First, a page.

The worm struck the network underlying the bank's branch system mid-morning forcing staff to switch to "alternative procedures" for handling customers.
Customers were turned away from Westpac's branches and phone customer contact centre. There was little Westpac could do except redirect them to ATMs and its online banking service.
Westpac was today playing down the incident. A spokeswoman for the bank insisted that it had little impact on customers and gave assurances that their accounts and privacy had not been compromised during security breach.
Reports from Westpac customers affected by the incident offer a worrying illustration of Sasser's power to wreak havoc on systems that millions of people take for granted everyday.
One Westpac customer who contacted to ZDNet Australia reported being told by an operator "every computer in the call centre is black".
The spokeswoman said the bank was in the process of patching systems against the worm to counter-act the infection and that they were expected "to be fine for business tomorrow".
The worm causes components of Windows computers to crash and restart repeatedly, according to security analysts reports.
The worm spreads from infected computer to other vulnerable computers without user intervention, by creating a remote connection and downloading itself onto the new host.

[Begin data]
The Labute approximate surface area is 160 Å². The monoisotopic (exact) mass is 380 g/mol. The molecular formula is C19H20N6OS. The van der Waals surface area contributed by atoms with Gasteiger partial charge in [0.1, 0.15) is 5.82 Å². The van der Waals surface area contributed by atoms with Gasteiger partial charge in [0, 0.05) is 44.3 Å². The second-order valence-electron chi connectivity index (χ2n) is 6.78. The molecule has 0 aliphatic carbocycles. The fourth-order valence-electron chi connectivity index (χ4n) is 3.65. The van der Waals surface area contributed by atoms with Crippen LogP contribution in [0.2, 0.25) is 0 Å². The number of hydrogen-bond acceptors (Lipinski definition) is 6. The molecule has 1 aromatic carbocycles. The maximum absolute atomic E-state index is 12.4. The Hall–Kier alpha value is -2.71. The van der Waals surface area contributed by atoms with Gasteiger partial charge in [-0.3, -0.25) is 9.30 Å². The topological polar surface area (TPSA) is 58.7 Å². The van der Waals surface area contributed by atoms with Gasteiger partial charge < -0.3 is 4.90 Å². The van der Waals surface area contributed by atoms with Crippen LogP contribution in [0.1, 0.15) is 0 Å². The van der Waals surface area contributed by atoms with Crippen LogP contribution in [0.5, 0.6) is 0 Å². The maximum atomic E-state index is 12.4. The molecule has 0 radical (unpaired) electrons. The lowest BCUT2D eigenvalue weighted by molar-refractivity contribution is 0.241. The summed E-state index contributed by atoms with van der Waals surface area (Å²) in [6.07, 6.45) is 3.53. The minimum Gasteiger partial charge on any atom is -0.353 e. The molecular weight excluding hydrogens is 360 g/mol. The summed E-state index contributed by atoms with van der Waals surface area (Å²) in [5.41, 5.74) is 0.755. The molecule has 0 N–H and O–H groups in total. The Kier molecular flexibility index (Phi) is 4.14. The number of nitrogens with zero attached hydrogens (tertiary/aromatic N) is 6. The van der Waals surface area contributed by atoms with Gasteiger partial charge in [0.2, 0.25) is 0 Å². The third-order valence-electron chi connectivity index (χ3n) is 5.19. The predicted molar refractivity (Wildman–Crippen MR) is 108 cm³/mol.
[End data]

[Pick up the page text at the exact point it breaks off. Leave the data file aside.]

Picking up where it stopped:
There are worrying indications that Sasser could unleash chaos at a level matching the infamous MSBlaster worm, which is belived to have infected 8 million computers since last August.
Computer Associates senior security analyst, Daniel Zatz, today said that incoming calls to the computer security company's Melbourne response centre concerning Sasser had today reached similar levels as those created by MSBlaster.
Aside from direct damage caused by the worm, Zatz indicated that Sasser's was likely to slow down some corners of the Internet as machines infected with the worm flooded networks with thousands of requests.
Zatz today indicated organisations running large Microsoft-based systems that lay in the path of of the swathe of new worms released each year were now facing a no-win situation.
He said that while Microsoft often releases patches for its software to plug the security holes that worms like Sasser exploit, organisations are contending with increasingly shorter windows of opportunity to test them before new attacks occur.
"What they [organisations] would like to see is that when a patch gets released they know its going to work," said Zatz.
Zatz said Microsoft wasn't wholly responsible for such potential problems, as third-party applications were often the cause of software compatibility failures.
That said Zatz, is because virus writers are taking less time to figure out how to defeat un-patched Microsoft systems once the vulnerabilities are made public. It took miscreants 18 days to create Sasser while previous worms of similar sophistication have taken around 22 days.